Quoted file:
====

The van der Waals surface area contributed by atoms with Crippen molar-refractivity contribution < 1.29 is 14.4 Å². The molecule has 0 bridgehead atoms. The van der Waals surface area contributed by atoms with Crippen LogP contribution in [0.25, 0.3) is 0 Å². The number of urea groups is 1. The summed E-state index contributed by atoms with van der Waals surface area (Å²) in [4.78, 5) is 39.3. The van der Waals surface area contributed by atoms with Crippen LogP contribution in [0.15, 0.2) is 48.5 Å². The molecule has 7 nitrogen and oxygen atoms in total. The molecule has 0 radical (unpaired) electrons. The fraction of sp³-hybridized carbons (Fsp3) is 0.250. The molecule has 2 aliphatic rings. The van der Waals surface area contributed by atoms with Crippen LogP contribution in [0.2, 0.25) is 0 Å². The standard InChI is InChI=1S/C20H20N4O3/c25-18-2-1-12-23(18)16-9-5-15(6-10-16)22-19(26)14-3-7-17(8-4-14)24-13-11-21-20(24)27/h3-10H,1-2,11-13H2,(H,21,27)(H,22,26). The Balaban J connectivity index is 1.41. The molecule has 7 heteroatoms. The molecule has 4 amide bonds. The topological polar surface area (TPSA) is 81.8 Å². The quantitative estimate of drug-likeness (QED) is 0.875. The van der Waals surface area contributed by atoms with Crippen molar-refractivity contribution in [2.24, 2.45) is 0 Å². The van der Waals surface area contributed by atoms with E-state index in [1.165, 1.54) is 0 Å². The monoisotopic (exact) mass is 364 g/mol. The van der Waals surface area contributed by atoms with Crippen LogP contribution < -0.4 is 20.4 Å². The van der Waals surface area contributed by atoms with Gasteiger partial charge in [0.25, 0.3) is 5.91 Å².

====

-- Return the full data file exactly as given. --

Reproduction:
The van der Waals surface area contributed by atoms with Crippen molar-refractivity contribution < 1.29 is 14.4 Å². The molecule has 0 bridgehead atoms. The van der Waals surface area contributed by atoms with Crippen LogP contribution in [0.25, 0.3) is 0 Å². The number of urea groups is 1. The summed E-state index contributed by atoms with van der Waals surface area (Å²) in [4.78, 5) is 39.3. The van der Waals surface area contributed by atoms with Crippen LogP contribution in [0.15, 0.2) is 48.5 Å². The molecule has 7 nitrogen and oxygen atoms in total. The molecule has 0 radical (unpaired) electrons. The fraction of sp³-hybridized carbons (Fsp3) is 0.250. The molecule has 2 aliphatic rings. The van der Waals surface area contributed by atoms with Crippen LogP contribution in [0.2, 0.25) is 0 Å². The standard InChI is InChI=1S/C20H20N4O3/c25-18-2-1-12-23(18)16-9-5-15(6-10-16)22-19(26)14-3-7-17(8-4-14)24-13-11-21-20(24)27/h3-10H,1-2,11-13H2,(H,21,27)(H,22,26). The Balaban J connectivity index is 1.41. The molecule has 7 heteroatoms. The molecule has 4 amide bonds. The topological polar surface area (TPSA) is 81.8 Å². The quantitative estimate of drug-likeness (QED) is 0.875. The van der Waals surface area contributed by atoms with Crippen molar-refractivity contribution in [2.24, 2.45) is 0 Å². The van der Waals surface area contributed by atoms with E-state index in [1.165, 1.54) is 0 Å². The monoisotopic (exact) mass is 364 g/mol. The van der Waals surface area contributed by atoms with Crippen LogP contribution < -0.4 is 20.4 Å². The van der Waals surface area contributed by atoms with Gasteiger partial charge in [0.25, 0.3) is 5.91 Å².